Parent of a 2 and 3-year-old Written byMommaOfTwoo July 25, 2014

zombie girl

It's nice to see a young person reaching for their goal.
Parent of a 16-year-old Written bykalicwe January 22, 2011

Good for young teens and older.

This is a film about a real girl, her real family, and a real story of how much work, time, money, and sheer perserverance it takes to achieve a goal. She does... Continue reading

There aren't any reviews yet. Be the first to review this title.

What's the story?

After seeing The Lord of the Rings and an Australian zombie movie, Undead, 12-year-old Austin, Texas, resident Emily Hagins writes a screenplay for a feature-length zombie movie, Pathogen, and sets out to film it herself. She enlists her mother Megan as sound recordist and special effects person, and several local kids as actors. The movie starts shooting on weekends and school holidays, but the production gets pushed back to one blow-out week during summer vacation. Despite the many locations, actors, and effects shots, as well as arguments with her stressed-out mother, Emily perseveres. Will she get sick of her zombie movie, or will she eventually finish it and see it projected on a big screen?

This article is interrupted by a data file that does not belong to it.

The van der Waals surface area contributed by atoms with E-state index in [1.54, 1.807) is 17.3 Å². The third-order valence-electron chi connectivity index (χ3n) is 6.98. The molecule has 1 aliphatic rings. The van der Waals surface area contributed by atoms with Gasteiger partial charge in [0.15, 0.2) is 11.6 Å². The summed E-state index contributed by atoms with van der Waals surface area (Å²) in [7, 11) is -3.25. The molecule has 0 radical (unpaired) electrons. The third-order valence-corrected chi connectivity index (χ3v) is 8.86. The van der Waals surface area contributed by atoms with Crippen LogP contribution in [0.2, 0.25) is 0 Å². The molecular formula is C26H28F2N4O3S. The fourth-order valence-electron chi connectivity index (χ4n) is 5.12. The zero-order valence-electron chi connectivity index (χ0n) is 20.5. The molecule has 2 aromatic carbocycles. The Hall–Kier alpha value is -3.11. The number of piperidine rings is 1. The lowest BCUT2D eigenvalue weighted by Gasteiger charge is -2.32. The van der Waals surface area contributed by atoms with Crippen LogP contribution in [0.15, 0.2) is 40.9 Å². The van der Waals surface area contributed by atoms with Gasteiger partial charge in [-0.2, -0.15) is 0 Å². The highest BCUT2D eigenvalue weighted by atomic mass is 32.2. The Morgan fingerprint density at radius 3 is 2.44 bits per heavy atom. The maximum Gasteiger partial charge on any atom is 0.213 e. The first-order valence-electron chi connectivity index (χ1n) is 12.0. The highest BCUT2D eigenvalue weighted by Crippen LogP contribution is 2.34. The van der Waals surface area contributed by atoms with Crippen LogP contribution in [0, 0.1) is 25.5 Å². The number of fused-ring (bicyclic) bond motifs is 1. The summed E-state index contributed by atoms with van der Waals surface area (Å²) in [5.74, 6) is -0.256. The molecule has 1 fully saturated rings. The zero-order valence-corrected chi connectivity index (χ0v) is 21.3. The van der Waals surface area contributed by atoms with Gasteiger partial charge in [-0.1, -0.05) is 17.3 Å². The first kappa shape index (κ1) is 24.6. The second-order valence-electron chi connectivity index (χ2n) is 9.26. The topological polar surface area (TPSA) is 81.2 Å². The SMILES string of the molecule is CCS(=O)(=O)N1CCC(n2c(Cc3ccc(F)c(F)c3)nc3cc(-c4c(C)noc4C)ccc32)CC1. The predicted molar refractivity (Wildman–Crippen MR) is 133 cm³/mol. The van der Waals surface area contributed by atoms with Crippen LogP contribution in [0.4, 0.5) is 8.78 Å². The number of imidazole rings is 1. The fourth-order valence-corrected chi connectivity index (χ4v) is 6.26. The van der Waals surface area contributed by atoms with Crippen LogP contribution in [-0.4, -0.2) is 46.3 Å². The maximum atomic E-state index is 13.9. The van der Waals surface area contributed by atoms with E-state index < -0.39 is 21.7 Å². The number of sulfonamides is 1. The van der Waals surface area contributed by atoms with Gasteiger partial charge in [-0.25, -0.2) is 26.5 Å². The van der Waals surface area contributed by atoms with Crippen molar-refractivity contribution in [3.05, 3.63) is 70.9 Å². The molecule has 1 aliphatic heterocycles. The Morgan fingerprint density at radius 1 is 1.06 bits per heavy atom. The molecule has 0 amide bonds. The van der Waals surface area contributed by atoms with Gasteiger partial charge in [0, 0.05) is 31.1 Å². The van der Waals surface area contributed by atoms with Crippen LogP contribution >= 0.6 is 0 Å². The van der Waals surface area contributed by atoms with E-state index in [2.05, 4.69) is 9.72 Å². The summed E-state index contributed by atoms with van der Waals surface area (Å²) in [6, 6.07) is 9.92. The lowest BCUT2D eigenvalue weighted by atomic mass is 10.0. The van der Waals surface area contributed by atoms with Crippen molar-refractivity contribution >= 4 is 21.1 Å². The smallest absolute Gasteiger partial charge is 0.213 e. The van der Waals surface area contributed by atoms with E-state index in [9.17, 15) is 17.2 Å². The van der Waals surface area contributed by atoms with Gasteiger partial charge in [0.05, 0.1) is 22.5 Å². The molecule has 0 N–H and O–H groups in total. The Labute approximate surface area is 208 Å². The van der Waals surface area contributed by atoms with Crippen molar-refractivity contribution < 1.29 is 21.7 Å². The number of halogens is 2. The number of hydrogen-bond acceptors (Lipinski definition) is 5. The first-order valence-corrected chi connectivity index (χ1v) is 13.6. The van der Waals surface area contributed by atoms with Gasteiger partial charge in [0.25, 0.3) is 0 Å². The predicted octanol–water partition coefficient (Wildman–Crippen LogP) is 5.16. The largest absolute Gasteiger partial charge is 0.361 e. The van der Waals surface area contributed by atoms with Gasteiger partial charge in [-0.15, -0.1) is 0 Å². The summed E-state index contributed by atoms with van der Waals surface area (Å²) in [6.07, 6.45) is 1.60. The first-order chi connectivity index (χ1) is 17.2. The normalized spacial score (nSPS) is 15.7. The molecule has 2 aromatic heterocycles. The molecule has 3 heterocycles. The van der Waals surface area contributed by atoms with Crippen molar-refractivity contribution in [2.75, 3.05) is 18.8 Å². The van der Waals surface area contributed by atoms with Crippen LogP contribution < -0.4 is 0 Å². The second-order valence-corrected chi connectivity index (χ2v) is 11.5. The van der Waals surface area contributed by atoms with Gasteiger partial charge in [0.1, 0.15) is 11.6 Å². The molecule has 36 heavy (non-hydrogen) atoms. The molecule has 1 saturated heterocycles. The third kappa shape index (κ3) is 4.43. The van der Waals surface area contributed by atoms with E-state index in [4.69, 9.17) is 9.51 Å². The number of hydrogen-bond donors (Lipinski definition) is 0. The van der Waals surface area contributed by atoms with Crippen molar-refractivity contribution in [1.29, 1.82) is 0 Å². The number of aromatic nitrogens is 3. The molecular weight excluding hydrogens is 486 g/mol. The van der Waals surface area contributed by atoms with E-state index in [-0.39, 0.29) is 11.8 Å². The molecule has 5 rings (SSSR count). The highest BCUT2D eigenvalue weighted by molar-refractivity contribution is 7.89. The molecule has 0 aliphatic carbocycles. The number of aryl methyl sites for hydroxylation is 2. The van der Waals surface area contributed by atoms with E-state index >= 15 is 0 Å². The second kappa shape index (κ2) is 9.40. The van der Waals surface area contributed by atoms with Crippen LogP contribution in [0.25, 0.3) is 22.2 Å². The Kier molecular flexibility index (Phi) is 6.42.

Is it any good?

The three directors behind this remarkable documentary plant themselves like flies-on-the-wall and capture a very intimate atmosphere. The subjects appear to be comfortable and natural at all times, including Emily's mother and father. Emily especially comes across as adorable and nerdy, slightly shy and a bit naïve (she forgets to call "cut" after her first take).

Moreover, the material is expertly shaped to build a dramatic and emotional story. The movie shoot is boring, frustrating, and fraught with unforeseen troubles, and yet it has the occasional moments of triumph and excitement. The movie also wisely settles its focus on the loving, but tense relationship between Emily and her mom Megan during the shoot. Of course, there's little doubt in the viewer's mind that Emily will actually finish her movie, but that doesn't make her feat any less remarkable. It's an inspiration for all teens that are interested in making movies.

Talk to your kids about ...

  • Families can talk about the gore and violence shown involving zombies. Since this is not a traditional horror movie, how did these scenes affect you? How did seeing the makeup, special effects, and fake blood change (or not change) the impact of these images?

  • How would you describe Emily's relationship with her mother? Are they respectful of one another? Do they support one another? What about when they're arguing or angry?

  • How unusual is it for a 12-to-14-year-old to finish the movie after such a long time? How many other young people that age would have given up? What qualities does Emily have that would push her to do so? Were her rewards worth the struggle?

  • Does Emily seem disturbed or upset from watching or making horror movies? What are the possible effects on someone so young?

Movie details

Our editors recommend

For kids who love documentaries and zombies